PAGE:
Q: Eye boogers. There, I said it. What in the world are they?

A: I’ve often wondered the same thing myself since I happen to be a prolific producer of the mysterious dried gunk otherwise known as “crusties,” “crud,” “eye goop,” “eye sand,” “fairy dust,” “sleep dust,” or what my mother liked to refer to as “sleepies.” In fact, one of the most crucial parts of my morning ritual next to caffeine guzzling and tongue scraping involves clearing away those crusty deposits around my eyes. Inevitably, many times I’ll miss a spot or a well-concealed nugget will emerge later on in the day, leading to some kind, observant and most likely grossed-out soul pointing out the obvious: I have something resembling a booger in one of my eyes.

The scientific name for eye boogers is rheum and the substance itself, a watered down cousin of phlegm, is different from your typical nose booger that’s composed of dried nasal mucus. Dried rheum found in the eyes, or gound, is made up of a delightful mixture of mucus discharged by the eyes, and dirt, dust and dead skin cells from the eyelids.

Your eyes — specifically a tiny, moon-shaped part of the eye called the plica semilunaris — produce rheum in its more viscous state 24/7 but thanks to blinking, you wash it away without ever really noticing. When you’re sleeping (and not blinking), however, small amounts of rheum can accumulate and dry up and harden in the corners of your eyes. This is the reason behind that booger-y surprise, delivered courtesy Mr. Sandman, each morning.

People produce varying amounts of rheum, and if you happen to generate what you think is an above average amount, it doesn’t necessarily mean that something is medically wrong with you. I suppose you could just think of your rheum-producing prowess as a special talent that involves bodily functions, like gleeking or the ability to belch vigorously. However, if it ever gets to the point that you can’t open your eyes in the morning because they’ve been sealed shut with think layers of dried gunk, then something is probably up — allergic conjunctivitis could be one culprit — and you should consult a doctor.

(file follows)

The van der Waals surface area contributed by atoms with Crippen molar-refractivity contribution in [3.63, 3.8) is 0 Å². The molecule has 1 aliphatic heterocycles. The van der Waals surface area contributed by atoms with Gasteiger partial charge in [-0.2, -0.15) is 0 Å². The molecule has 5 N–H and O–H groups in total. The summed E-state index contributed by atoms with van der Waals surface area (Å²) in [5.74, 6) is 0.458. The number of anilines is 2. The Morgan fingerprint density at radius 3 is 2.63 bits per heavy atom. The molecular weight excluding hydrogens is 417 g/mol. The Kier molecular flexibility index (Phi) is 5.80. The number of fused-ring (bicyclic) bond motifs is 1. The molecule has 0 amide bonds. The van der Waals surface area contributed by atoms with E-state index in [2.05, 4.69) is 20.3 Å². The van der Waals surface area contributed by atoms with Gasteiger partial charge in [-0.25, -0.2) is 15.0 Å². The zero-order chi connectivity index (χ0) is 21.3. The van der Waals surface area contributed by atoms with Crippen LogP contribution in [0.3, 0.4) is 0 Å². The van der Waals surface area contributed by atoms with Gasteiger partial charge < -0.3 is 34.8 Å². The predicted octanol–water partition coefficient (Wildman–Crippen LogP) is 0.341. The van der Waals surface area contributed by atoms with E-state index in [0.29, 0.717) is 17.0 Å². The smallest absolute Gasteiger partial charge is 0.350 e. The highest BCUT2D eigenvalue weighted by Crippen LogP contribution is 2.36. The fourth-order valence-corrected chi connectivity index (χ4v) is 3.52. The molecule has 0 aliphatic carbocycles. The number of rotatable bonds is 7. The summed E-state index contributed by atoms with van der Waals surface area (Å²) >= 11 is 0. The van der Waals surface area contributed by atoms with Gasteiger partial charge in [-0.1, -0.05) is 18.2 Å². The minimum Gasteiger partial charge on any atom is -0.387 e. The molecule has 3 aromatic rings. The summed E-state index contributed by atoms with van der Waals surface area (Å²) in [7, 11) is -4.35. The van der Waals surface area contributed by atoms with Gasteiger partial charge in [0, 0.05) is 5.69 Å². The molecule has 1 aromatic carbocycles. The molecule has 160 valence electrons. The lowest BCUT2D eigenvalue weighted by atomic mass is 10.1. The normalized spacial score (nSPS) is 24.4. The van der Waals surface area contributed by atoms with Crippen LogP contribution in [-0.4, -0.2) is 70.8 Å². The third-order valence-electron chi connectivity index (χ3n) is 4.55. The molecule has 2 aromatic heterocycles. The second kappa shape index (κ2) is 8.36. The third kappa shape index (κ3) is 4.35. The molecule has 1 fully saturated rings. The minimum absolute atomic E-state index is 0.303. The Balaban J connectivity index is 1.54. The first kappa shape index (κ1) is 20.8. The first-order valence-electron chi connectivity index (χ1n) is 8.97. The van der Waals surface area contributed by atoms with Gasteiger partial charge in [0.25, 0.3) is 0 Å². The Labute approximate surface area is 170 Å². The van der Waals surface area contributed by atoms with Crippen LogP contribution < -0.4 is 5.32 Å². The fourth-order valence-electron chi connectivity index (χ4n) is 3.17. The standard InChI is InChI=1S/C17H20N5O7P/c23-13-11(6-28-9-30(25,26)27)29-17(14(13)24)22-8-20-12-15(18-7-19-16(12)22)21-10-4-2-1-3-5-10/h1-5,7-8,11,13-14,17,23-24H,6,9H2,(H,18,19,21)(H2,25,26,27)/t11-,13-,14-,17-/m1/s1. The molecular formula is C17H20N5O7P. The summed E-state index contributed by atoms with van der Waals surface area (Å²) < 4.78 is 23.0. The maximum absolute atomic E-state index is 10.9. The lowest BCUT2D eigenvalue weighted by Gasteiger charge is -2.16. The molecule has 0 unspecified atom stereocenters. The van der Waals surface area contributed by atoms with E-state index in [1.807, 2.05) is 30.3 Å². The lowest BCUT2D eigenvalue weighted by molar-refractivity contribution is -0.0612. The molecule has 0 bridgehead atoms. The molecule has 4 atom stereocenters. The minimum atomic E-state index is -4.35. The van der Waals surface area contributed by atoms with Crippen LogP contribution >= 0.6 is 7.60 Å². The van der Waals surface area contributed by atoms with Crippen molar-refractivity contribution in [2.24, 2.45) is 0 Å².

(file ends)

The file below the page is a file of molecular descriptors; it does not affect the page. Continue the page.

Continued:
And as far as I know, there isn’t any “proper” way to remove dried rheum other than washing it off in the shower or gently wiping it away (with clean hands) and flinging it at an unsuspecting victim like the annoying, loudmouthed woman waiting in line in front of you during your morning Starbucks run (only semi-kidding). Sometimes, in the event of heavy, particularly sticky build-ups, you may want to use a Q-tip or a cotton ball.

Finally, if you’re not sufficiently grossed out enough already, you’re probably also wondering if there are any folks out there who eat eye boogers as a method of disposal. Although I’ve never witnessed anyone do this, I’m guessing some folks (and this dog) are in the (bad) habit of harvesting and then ingesting dried rheum. And from what I gather, eye booger eating, like regular booger eating, or mucophagy, won’t kill you, although it’s never a great idea to stick potentially germy fingers in your mouth.

So there you have it … the glorious world of gound and ocular mucophagy. Hope I didn’t ruin your appetite.

Matt Hickman ( @mattyhick ) writes about design, architecture and the intersection between the natural world and the built environment.

Where do 'eye boogers' come from?
Here's the scoop on why you wake up with eye boogers, that stuff in the corner of your eyes.